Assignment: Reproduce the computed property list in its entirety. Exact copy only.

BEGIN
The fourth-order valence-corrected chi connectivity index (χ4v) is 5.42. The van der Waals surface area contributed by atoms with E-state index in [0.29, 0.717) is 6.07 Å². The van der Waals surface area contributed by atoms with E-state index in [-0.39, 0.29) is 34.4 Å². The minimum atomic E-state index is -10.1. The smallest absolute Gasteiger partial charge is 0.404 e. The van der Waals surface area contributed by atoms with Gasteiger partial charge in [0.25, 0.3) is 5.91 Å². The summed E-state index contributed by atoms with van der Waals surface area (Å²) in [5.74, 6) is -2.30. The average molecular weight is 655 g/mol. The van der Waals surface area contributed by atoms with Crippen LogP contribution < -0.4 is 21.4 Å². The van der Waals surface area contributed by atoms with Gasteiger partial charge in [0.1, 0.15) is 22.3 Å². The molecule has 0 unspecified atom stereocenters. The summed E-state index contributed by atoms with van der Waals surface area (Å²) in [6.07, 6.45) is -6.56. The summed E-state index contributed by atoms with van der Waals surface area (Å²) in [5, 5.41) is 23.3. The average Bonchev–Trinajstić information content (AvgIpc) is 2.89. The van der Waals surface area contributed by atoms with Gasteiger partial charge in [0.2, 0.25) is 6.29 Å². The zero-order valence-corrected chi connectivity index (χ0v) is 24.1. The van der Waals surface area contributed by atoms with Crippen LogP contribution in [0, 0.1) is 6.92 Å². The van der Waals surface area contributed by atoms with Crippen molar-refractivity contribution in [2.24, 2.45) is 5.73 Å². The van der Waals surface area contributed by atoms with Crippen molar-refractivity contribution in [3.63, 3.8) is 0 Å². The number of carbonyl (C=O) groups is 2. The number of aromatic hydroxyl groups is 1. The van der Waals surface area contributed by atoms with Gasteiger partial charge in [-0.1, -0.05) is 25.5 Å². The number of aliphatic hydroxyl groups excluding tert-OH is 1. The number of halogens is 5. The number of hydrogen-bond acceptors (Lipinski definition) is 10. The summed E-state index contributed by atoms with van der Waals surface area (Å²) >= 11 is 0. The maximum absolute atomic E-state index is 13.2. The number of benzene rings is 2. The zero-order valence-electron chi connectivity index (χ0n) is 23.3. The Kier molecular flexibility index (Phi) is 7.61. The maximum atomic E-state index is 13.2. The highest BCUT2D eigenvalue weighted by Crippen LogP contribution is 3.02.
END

The fourth-order valence-corrected chi connectivity index (χ4v) is 5.42. The van der Waals surface area contributed by atoms with E-state index in [0.29, 0.717) is 6.07 Å². The van der Waals surface area contributed by atoms with E-state index in [-0.39, 0.29) is 34.4 Å². The minimum atomic E-state index is -10.1. The smallest absolute Gasteiger partial charge is 0.404 e. The van der Waals surface area contributed by atoms with Gasteiger partial charge in [0.25, 0.3) is 5.91 Å². The summed E-state index contributed by atoms with van der Waals surface area (Å²) in [5.74, 6) is -2.30. The average molecular weight is 655 g/mol. The van der Waals surface area contributed by atoms with Crippen LogP contribution < -0.4 is 21.4 Å². The van der Waals surface area contributed by atoms with Gasteiger partial charge in [0.1, 0.15) is 22.3 Å². The molecule has 0 unspecified atom stereocenters. The summed E-state index contributed by atoms with van der Waals surface area (Å²) in [6.07, 6.45) is -6.56. The summed E-state index contributed by atoms with van der Waals surface area (Å²) in [5, 5.41) is 23.3. The average Bonchev–Trinajstić information content (AvgIpc) is 2.89. The van der Waals surface area contributed by atoms with Gasteiger partial charge in [0.2, 0.25) is 6.29 Å². The zero-order valence-corrected chi connectivity index (χ0v) is 24.1. The van der Waals surface area contributed by atoms with Crippen LogP contribution in [0, 0.1) is 6.92 Å². The van der Waals surface area contributed by atoms with Crippen molar-refractivity contribution in [2.24, 2.45) is 5.73 Å². The van der Waals surface area contributed by atoms with Crippen molar-refractivity contribution in [3.63, 3.8) is 0 Å². The number of carbonyl (C=O) groups is 2. The number of aromatic hydroxyl groups is 1. The van der Waals surface area contributed by atoms with Gasteiger partial charge in [-0.1, -0.05) is 25.5 Å². The number of aliphatic hydroxyl groups excluding tert-OH is 1. The number of halogens is 5. The number of hydrogen-bond acceptors (Lipinski definition) is 10. The summed E-state index contributed by atoms with van der Waals surface area (Å²) >= 11 is 0. The maximum absolute atomic E-state index is 13.2. The number of benzene rings is 2. The zero-order valence-electron chi connectivity index (χ0n) is 23.3. The Kier molecular flexibility index (Phi) is 7.61. The maximum atomic E-state index is 13.2. The highest BCUT2D eigenvalue weighted by Crippen LogP contribution is 3.02.